He looked into my face, and I still cannot forget the chill that went through me. Perhaps still, more than 60 years later, the most penetrating eyes that I have ever seen. I had seen such looks before, but never as intense. I assumed the Bedouin was silently telling us to behave. I knew that day that he would be getting no trouble from me.

*          *          *

Four women, about the same age as Miss Hedden, awaited us in the atrium. All were trim, tall, dark, and clothed in Egyptian garb of similar design but of different colors. The Scripps, though intended for serious scholars, was not without dramatic flair. Four Cleopatras would be our guides, whom we remembered as Cleo Red, Cleo Blue, Cleo Green and Cleo Gold. Miss Hedden divided us into four groups by grade, each with a Cleopatra and two chaperones.

The Scripps had four halls: The Hall of Weapons & War, The Hall of Amulets & Jewelry, The Hall of Carvings & Stone, and The Hall of the Dead. That last hall held the mummies. After the introductory talk on the history of the museum, and the usual admonitions (no running, no touching the exhibits, stay with your group, no photography, no smoking—for the chaperones, I presumed—no chewing gum, and no food or drink), the tours began. Each group would visit the halls in a different order. My Blue Group of fourth graders would see the Hall of the Dead last.

I wish that I could say that I remembered more of what I saw that day. The Hall of Weapons & War had what we called “cool stuff,” but even there I soon hit overload. Simply too much to take in. I would not have grasped a lot of Cleo Blue’s lecture even if I had paid close attention. After a while, everything just fused together. The Scripps tried hard to give us a good day at the museum, but just overwhelmed us. What kept me going was the ominous allure of the Hall of the Dead.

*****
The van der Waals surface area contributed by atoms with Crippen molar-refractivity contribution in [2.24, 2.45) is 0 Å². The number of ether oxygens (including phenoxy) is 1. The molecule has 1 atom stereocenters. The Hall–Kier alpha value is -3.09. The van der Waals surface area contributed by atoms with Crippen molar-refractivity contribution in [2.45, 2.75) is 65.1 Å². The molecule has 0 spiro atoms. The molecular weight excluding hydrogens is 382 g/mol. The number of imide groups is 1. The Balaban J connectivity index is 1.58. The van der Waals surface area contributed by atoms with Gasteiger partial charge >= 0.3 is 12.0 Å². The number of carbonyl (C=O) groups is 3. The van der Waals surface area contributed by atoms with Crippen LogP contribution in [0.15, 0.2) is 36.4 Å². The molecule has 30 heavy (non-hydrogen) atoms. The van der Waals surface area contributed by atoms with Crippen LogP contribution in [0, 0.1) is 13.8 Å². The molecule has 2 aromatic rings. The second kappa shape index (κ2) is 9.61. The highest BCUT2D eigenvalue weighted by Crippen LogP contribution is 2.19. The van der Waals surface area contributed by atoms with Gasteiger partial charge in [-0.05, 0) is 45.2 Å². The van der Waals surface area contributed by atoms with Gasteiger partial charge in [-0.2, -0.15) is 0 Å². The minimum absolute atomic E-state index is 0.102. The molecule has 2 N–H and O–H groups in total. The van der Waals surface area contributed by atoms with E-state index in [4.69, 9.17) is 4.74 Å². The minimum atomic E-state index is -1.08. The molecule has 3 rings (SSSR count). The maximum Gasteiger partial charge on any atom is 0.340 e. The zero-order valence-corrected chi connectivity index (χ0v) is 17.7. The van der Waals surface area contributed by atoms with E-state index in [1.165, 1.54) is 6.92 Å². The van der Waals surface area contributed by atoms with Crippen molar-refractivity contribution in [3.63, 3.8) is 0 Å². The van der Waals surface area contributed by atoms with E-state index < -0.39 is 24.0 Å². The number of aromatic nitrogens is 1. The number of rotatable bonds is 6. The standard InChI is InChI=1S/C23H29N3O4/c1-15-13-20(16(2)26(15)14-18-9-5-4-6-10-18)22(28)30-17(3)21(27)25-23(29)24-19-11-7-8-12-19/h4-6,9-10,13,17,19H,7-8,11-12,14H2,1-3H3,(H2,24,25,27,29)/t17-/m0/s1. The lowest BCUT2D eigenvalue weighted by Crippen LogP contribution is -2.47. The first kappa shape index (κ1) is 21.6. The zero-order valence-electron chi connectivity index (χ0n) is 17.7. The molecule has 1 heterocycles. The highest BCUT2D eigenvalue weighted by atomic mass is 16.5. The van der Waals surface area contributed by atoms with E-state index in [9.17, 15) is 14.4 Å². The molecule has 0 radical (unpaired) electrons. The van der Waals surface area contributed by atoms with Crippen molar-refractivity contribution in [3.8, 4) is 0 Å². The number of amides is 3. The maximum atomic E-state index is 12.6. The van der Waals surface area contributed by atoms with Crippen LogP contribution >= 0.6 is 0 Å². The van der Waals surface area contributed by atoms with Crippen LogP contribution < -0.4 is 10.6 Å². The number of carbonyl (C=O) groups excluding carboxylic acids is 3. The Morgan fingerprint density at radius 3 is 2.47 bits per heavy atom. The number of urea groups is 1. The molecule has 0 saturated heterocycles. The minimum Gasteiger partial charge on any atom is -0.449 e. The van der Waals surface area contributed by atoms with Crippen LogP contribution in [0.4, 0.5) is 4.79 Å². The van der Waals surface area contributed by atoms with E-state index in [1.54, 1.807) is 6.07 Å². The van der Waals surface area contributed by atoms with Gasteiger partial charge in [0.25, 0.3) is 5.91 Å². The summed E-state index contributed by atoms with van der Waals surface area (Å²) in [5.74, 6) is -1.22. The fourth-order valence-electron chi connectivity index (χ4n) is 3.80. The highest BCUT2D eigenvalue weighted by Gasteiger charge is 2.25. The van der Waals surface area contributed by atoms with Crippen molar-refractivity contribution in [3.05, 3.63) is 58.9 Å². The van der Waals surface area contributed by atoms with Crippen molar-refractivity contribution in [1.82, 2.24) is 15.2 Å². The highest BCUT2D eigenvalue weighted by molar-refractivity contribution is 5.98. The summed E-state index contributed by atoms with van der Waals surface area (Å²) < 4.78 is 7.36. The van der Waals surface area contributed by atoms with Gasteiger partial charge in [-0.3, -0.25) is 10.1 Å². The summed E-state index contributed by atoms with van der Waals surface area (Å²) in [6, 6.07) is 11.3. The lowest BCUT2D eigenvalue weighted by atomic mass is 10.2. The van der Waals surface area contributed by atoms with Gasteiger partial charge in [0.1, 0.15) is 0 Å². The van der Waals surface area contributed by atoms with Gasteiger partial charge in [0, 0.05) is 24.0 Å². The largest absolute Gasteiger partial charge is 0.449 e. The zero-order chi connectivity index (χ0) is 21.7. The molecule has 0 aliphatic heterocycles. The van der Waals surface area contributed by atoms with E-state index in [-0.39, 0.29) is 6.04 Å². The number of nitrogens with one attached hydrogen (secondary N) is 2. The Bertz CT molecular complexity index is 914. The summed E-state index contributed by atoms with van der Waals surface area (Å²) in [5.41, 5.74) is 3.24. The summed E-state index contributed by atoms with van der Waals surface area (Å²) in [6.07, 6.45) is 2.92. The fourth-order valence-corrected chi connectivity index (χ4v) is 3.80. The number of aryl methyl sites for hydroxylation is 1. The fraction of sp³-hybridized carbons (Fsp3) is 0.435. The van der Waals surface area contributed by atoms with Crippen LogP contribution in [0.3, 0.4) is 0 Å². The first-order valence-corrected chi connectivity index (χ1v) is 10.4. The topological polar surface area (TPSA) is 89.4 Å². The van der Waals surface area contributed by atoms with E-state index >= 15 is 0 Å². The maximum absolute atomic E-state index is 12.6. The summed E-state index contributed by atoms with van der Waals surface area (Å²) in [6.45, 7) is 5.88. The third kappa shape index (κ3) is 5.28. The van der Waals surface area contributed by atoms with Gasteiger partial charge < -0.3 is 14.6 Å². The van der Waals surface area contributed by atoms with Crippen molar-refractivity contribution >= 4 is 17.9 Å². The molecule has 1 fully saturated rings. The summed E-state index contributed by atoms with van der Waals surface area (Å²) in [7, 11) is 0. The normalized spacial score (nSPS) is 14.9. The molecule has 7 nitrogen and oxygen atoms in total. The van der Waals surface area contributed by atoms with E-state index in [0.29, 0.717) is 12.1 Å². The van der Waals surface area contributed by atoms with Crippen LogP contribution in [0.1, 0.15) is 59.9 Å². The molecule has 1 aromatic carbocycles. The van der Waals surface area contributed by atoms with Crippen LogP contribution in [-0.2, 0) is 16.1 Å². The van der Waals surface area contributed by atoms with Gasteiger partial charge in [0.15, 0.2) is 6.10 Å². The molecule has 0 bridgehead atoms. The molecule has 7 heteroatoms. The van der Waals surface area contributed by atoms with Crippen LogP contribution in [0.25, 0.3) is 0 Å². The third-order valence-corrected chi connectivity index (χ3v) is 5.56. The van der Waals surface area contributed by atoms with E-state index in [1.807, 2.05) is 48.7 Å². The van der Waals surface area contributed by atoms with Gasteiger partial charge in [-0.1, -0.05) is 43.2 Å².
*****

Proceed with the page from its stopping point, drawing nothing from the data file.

I was tired and bored by the time my Blue Group reached that hall. I looked closely at the mummies, but, as I walked with my group, I felt sick. Everything ached. I was nauseous and sweaty. I had all the symptoms that I now associate with the flu, but it was not the flu. I did not know what it was. I stumbled toward a display case with a mummy in its coffin. I started to lean on it, when a hand gripped my shoulder and pulled me back.

A deep, heavy voice asked, “You are unwell, young man, or perhaps a bit fatigued?” It was the Bedouin, again looking deeply into me.

“I don’t know,” I said. “I feel a little funny.”

He was no longer in Bedouin garb. Now, he wore a dark pin-stripe suit and tie, and a turban. Before that moment, I had seen men wearing turbans only in the movies—movies like Gunga Din and Wee Willie Winkie—but never in the flesh.

The turbaned man placed his hand under my arm, and started leading me away. He raised his other hand, and got the attention of Cleo Blue and the chaperones. Our guide only nodded, but one of the chaperones approached us. He was stopped by a gesture from the turbaned man. Another wave of his hand must have signified that he would take care of the problem. Cleo Blue moved between the chaperone and me, and whispered “Fear not, he will look after the boy.” She also had an odd accent.

The turbaned man led me to a door at the side of the hall, unlocked it with a huge key, and walked me through it. He locked the door behind us, and flipped a light switch.

*          *          *

I was expecting a bathroom or at least a place to sit down. In the room were only two display cases. The lighting was within the cases. As my eyes adjusted, I saw eerie shadows reflected off the walls. These, like so many walls in the museum, were brightly painted with scenes and hieroglyphs.

One mummy case was like the cases in the hall: glass surrounding a painted coffin, and a mummy lying in it. The mummy was particularly well preserved, and looked more like a carved figure of a beautiful woman than a dead body thousands of years old. No wrappings were on it. She looked as if a sorcerer had waved a magic wand over her while she slept and turned her to stone.

I read the plaque on the case:


The turbaned man asked “Do you know the name?” I shook my head no. “Is she real,” I asked. “Very” was the only reply.